“I am proud to see that parents, who were my students in their childhood, bring their children to school so that I can also teach them,” he said.
Camacho mentioned that he tries to make his classes as inclusive as possible, saying that he accepts students that live with varying neurological conditions. “I treat them the same as the rest of my students. I correct them when I have to and they learn fast,” he said.
Edgardo García, 57, who was a student of Camacho and has worked with him as an instructor at his school, applauded the passion with which he teaches the various disciplines.
“I have met quite a few tae kwon do masters both in the state and abroad, and I can tell you that no one is as professional as master Camacho,” Garcia said. “He is a teacher who imposes a lot of discipline and respect. With him, you have to work hard to win the belts, and that makes his school one of the most prestigious.”
Garcia is a Third Dan in the black belt. His daughter, Priscila Garcia, who will soon obtain her degree in medicine from the University of Arizona, was a student of Camacho since she was 7 years old, obtaining her black belt and winning several competitions.
The classes don’t just stop there, he said. Master Camacho Martial Arts is a school that has won multiple state championships. His students have participated in international tournaments in Ireland and Costa Rica, among other countries, obtaining several first places.
“We train respectful children, students, who are not delinquents, who are not gang members. … That is the satisfaction that I get. Each child in my class who graduates from high school or university is a satisfaction for me. We are getting all of them off the streets,” Camacho said.
Parents see positive changes in children
Judith N. enrolled her child Alejandro in Master Camacho Martial Arts on the recommendation of a teacher. Her intention was to keep him distracted since he is a hyperactive child.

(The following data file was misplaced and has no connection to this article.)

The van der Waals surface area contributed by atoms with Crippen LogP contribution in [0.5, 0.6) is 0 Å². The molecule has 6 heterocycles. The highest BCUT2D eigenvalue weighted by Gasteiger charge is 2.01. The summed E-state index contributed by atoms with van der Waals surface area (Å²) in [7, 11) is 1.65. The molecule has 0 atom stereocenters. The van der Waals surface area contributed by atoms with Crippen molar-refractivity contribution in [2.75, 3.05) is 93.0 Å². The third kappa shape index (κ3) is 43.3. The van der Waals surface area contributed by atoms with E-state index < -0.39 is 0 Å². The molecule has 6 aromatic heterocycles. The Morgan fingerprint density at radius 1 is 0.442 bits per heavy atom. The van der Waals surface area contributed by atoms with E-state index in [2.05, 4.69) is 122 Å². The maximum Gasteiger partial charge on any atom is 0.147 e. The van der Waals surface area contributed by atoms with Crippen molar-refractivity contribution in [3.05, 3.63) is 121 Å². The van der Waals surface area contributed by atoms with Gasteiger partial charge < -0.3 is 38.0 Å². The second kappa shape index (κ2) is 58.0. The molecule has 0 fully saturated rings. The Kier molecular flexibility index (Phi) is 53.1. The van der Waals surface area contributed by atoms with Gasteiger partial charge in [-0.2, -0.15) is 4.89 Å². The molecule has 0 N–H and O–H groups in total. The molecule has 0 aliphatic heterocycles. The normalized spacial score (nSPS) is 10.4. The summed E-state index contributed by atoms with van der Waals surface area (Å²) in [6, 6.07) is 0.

“He has had a better behavior since he started training with master Camacho. I have noticed a quite remarkable change in his discipline and concentration. Above all, he can focus better on things than he did before, and he has more patience,” she said. “I live in this area of Maryvale and so it’s important to get the kids involved in sports or other activities so they don’t go the wrong way.”
Aidée Pedroza and Roberto Flores are parents who drive from Avondale so that their children can train at the Master Camacho Martial Arts school.
“It’s a sacrifice that I make three days a week, but I’ve seen great progress in my son,” Pedroza said. “Gasoline is expensive but money comes and goes, the most important thing is to support our children.”
Flores, who drives from the Dysart Road area to Maryvale, says that the bullying suffered by children in elementary school is what encouraged him to enroll his 7-year-old son, Roberto Jr., in the school.
“The main objective of bringing him is so that he learns to defend himself and he has done very well in one year and a half. Master Sergio Camacho is very good, my son liked it a lot and I support him,” Flores said.
Reach La Voz editor Javier Arce at email@example.com or on Twitter ,javierarce33.
Comuníquese con el reportero de La Voz Javier Arce por correo electrónico Javier.firstname.lastname@example.org o por Twitter @JavierArce33.